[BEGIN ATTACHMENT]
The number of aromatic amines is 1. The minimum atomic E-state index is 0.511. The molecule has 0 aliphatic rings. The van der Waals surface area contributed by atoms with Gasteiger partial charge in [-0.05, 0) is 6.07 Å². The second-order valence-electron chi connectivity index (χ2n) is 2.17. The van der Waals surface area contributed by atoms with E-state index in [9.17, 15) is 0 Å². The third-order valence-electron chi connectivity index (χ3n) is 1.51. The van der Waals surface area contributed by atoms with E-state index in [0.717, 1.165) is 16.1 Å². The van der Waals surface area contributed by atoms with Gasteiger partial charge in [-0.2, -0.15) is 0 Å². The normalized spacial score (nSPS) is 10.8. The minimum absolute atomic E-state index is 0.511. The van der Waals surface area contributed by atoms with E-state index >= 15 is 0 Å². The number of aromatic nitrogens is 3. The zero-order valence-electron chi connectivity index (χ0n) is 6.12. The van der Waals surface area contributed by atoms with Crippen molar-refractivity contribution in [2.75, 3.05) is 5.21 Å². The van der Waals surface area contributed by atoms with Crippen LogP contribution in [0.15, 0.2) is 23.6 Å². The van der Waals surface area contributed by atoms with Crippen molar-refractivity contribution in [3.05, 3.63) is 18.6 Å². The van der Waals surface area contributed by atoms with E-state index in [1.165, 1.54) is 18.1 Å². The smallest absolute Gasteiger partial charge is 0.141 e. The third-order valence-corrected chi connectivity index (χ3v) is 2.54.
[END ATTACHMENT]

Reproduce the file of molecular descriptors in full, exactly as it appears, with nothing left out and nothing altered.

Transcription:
The number of aromatic amines is 1. The minimum atomic E-state index is 0.511. The molecule has 0 aliphatic rings. The van der Waals surface area contributed by atoms with Gasteiger partial charge in [-0.05, 0) is 6.07 Å². The second-order valence-electron chi connectivity index (χ2n) is 2.17. The van der Waals surface area contributed by atoms with E-state index in [9.17, 15) is 0 Å². The third-order valence-electron chi connectivity index (χ3n) is 1.51. The van der Waals surface area contributed by atoms with E-state index in [0.717, 1.165) is 16.1 Å². The van der Waals surface area contributed by atoms with Gasteiger partial charge in [-0.2, -0.15) is 0 Å². The normalized spacial score (nSPS) is 10.8. The minimum absolute atomic E-state index is 0.511. The van der Waals surface area contributed by atoms with E-state index >= 15 is 0 Å². The number of aromatic nitrogens is 3. The zero-order valence-electron chi connectivity index (χ0n) is 6.12. The van der Waals surface area contributed by atoms with Crippen molar-refractivity contribution in [2.75, 3.05) is 5.21 Å². The van der Waals surface area contributed by atoms with Crippen LogP contribution in [0.15, 0.2) is 23.6 Å². The van der Waals surface area contributed by atoms with Crippen molar-refractivity contribution in [3.05, 3.63) is 18.6 Å². The van der Waals surface area contributed by atoms with E-state index in [1.165, 1.54) is 18.1 Å². The smallest absolute Gasteiger partial charge is 0.141 e. The third-order valence-corrected chi connectivity index (χ3v) is 2.54.